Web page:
Australia’s coal exports will gradually decline, not because of any government decision to adopt net zero emissions by 2050, but because of decisions by major export customers like South Korea and Japan, Scott Morrison has told colleagues.
In an address to a special meeting of Liberal MPs on Monday morning, Mr Morrison also said that the Biden Administration coming to power in the United States was a “game changer” in terms of global pressure to act.
While Mr Morrison is seeking the support of the Nationals to formally commit to net zero emissions by 2050, sources said he confirmed to the Liberal Party meeting that the Coalition would not increase its 2030 target to reduce emissions by 26 per cent to 28 per cent over 2005 levels.
Mr Morrison told colleagues the 26 per cent to 28 per cent target, agreed to by the Abbott government at the Paris climate summit in 2015, was an election commitment in 2019 and “we are not going to break an election commitment”.
Instead, Energy and Emissions Reduction Minister Angus Taylor confirmed that this week he will release projections showing Australia was on track to beat the 2030 target, possibly with a 32 per cent to 35 per cent reduction over 2005 levels.
“Achievement is what counts here. We have the runs on the board, we’ll continue to have runs on the scoreboard. And importantly, importantly it’s outcomes that matter to solve this problem,“” Mr Taylor said.
“Our projections have always improved on the previous year. We set a target, we meet it, and we beat it.”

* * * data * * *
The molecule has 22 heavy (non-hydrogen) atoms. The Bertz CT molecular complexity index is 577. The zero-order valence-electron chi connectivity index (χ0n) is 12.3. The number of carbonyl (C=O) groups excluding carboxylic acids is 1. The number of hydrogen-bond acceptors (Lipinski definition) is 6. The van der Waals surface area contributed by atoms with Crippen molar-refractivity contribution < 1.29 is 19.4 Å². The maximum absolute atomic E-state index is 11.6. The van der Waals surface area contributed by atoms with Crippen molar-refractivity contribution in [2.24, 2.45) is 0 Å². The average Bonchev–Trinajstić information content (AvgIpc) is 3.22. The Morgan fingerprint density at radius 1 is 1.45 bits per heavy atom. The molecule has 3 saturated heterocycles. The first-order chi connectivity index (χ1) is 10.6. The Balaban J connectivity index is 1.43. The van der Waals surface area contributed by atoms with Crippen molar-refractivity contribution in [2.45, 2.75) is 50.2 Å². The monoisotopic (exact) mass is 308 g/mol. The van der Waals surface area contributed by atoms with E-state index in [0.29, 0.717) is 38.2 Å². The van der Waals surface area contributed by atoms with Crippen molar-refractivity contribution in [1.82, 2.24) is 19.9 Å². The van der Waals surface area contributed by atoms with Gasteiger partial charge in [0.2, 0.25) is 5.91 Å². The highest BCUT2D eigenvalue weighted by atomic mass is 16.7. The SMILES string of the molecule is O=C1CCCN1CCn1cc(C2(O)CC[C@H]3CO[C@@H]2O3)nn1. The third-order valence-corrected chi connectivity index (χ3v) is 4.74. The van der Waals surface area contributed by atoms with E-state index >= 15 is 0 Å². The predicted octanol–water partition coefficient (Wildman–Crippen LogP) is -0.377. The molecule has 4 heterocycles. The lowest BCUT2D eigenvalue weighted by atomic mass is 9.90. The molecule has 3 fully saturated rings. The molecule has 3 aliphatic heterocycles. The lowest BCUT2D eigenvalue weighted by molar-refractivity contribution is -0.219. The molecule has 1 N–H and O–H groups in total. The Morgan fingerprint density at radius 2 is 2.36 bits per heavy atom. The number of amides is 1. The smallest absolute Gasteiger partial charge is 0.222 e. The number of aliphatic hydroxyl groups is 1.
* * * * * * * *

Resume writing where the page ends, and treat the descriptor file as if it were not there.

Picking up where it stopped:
The Nationals also met again Monday morning to further discuss the net zero proposal and the tens of billions of dollars in regional support programs that are on the table should they sign up.
Mr Morrison, who will travel to the Glasgow climate change summit in early November, needs at least the 2050 commitment in his back pocket.
He told the party room the global economic reality was that the world was transitioning towards net zero and Australia had no choice but to adapt its economy or be left behind.
“The Biden Administration is a game changer in terms of global attitudes,” he was quoted as saying by one MP.
Mr Morrison said decisions of Australia’s major export partners to embrace net zero by 2050 would decide the fate of coal and other fossil fuel exports and global pressure would only build.
He said the technology road map to assist that transition and which would rely on such technologies as hydrogen and carbon capture and storage, was about investment, not penalties.
Labor, he said has a target but no plan whereas the Coalition would have both.
Shadow climate change minister Chris Bowen said the public had had enough of the Coalition’s internecine warfare over climate change.
“I’m sick of this toxic identity politics that the government is addicted to of dividing Australia between urban and regional Australians,” he said.
“Every Australian is entitled to be just frustrated and white hot in anger that their Government is not governing in the national interest.”
Nationals leader Barnaby Joyce, whose party is divided on the mater, said colleagues were yet to be convinced, but he did not want to blow up the Coalition.
“The Nationals are part of a coalition because we believe that’s the best form of government. And we’ll try and always make sure that that works. But we’re not chained to a script,” he said.
While the focus is on the regions, Liberal MP Melissa McIntosh spoke up for her Western Sydney seat of Lindsay.
“Local manufacturers want to do the right thing, but they also want to know what net zero will mean for their business and job creation in Western Sydney,′ she said.
“It’s important that our plan focuses on sustaining our manufacturing industry, which in my electorate alone employs over 6,000 people.
“I’ve been speaking with my Advanced Manufacturing Taskforce, with leaders in manufacturing, industry, science, and education, and hearing directly from manufacturers on the ground.
“The message is clear. Bring Western Sydney manufacturing along, don’t leave us behind.”